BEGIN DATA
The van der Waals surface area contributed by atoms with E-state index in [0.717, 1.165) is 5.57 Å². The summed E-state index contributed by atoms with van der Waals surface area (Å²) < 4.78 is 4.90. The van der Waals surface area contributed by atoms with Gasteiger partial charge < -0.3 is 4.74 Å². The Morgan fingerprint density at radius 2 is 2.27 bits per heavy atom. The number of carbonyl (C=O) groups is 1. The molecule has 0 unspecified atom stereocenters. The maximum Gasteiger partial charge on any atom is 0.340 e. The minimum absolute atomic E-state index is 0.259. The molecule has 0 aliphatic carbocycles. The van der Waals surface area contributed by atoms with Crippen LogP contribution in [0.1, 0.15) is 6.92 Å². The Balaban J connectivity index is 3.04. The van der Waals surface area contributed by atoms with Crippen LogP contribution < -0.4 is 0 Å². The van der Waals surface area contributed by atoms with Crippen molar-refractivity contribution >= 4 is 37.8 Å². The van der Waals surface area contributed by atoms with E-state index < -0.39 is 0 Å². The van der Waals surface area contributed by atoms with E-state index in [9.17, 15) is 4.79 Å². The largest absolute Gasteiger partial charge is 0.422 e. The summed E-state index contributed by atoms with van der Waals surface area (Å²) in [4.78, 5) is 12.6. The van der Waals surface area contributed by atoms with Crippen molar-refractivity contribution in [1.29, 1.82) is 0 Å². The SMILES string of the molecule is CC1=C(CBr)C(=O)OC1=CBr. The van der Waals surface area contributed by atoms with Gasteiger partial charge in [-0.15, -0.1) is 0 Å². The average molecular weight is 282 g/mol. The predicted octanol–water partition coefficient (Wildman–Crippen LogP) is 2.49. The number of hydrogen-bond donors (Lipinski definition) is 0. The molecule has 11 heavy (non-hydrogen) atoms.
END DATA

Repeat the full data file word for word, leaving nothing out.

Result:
The van der Waals surface area contributed by atoms with E-state index in [0.717, 1.165) is 5.57 Å². The summed E-state index contributed by atoms with van der Waals surface area (Å²) < 4.78 is 4.90. The van der Waals surface area contributed by atoms with Gasteiger partial charge < -0.3 is 4.74 Å². The Morgan fingerprint density at radius 2 is 2.27 bits per heavy atom. The number of carbonyl (C=O) groups is 1. The molecule has 0 unspecified atom stereocenters. The maximum Gasteiger partial charge on any atom is 0.340 e. The minimum absolute atomic E-state index is 0.259. The molecule has 0 aliphatic carbocycles. The van der Waals surface area contributed by atoms with Crippen LogP contribution in [0.1, 0.15) is 6.92 Å². The Balaban J connectivity index is 3.04. The van der Waals surface area contributed by atoms with Crippen LogP contribution < -0.4 is 0 Å². The van der Waals surface area contributed by atoms with Crippen molar-refractivity contribution >= 4 is 37.8 Å². The van der Waals surface area contributed by atoms with E-state index < -0.39 is 0 Å². The van der Waals surface area contributed by atoms with E-state index in [9.17, 15) is 4.79 Å². The largest absolute Gasteiger partial charge is 0.422 e. The summed E-state index contributed by atoms with van der Waals surface area (Å²) in [4.78, 5) is 12.6. The van der Waals surface area contributed by atoms with Crippen molar-refractivity contribution in [1.29, 1.82) is 0 Å². The SMILES string of the molecule is CC1=C(CBr)C(=O)OC1=CBr. The van der Waals surface area contributed by atoms with Gasteiger partial charge in [-0.15, -0.1) is 0 Å². The average molecular weight is 282 g/mol. The predicted octanol–water partition coefficient (Wildman–Crippen LogP) is 2.49. The number of hydrogen-bond donors (Lipinski definition) is 0. The molecule has 11 heavy (non-hydrogen) atoms.